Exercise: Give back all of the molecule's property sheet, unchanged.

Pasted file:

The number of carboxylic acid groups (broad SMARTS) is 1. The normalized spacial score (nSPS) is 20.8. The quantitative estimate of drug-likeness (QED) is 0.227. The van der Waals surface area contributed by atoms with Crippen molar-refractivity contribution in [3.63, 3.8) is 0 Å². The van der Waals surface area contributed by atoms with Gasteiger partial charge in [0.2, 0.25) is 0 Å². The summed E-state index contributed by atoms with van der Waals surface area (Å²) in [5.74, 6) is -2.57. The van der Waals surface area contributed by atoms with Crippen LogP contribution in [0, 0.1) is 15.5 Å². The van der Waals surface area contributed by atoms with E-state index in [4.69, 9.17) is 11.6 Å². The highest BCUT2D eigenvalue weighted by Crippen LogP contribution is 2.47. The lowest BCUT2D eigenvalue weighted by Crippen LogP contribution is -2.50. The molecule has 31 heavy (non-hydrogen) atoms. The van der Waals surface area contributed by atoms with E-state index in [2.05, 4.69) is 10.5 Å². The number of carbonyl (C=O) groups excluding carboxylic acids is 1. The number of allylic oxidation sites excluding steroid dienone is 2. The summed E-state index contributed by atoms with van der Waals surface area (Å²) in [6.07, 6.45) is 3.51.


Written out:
The number of carboxylic acid groups (broad SMARTS) is 1. The normalized spacial score (nSPS) is 20.8. The quantitative estimate of drug-likeness (QED) is 0.227. The van der Waals surface area contributed by atoms with Crippen molar-refractivity contribution in [3.63, 3.8) is 0 Å². The van der Waals surface area contributed by atoms with Gasteiger partial charge in [0.2, 0.25) is 0 Å². The summed E-state index contributed by atoms with van der Waals surface area (Å²) in [5.74, 6) is -2.57. The van der Waals surface area contributed by atoms with Crippen LogP contribution in [0, 0.1) is 15.5 Å². The van der Waals surface area contributed by atoms with E-state index in [4.69, 9.17) is 11.6 Å². The highest BCUT2D eigenvalue weighted by Crippen LogP contribution is 2.47. The lowest BCUT2D eigenvalue weighted by Crippen LogP contribution is -2.50. The molecule has 31 heavy (non-hydrogen) atoms. The van der Waals surface area contributed by atoms with E-state index in [2.05, 4.69) is 10.5 Å². The number of carbonyl (C=O) groups excluding carboxylic acids is 1. The number of allylic oxidation sites excluding steroid dienone is 2. The summed E-state index contributed by atoms with van der Waals surface area (Å²) in [6.07, 6.45) is 3.51.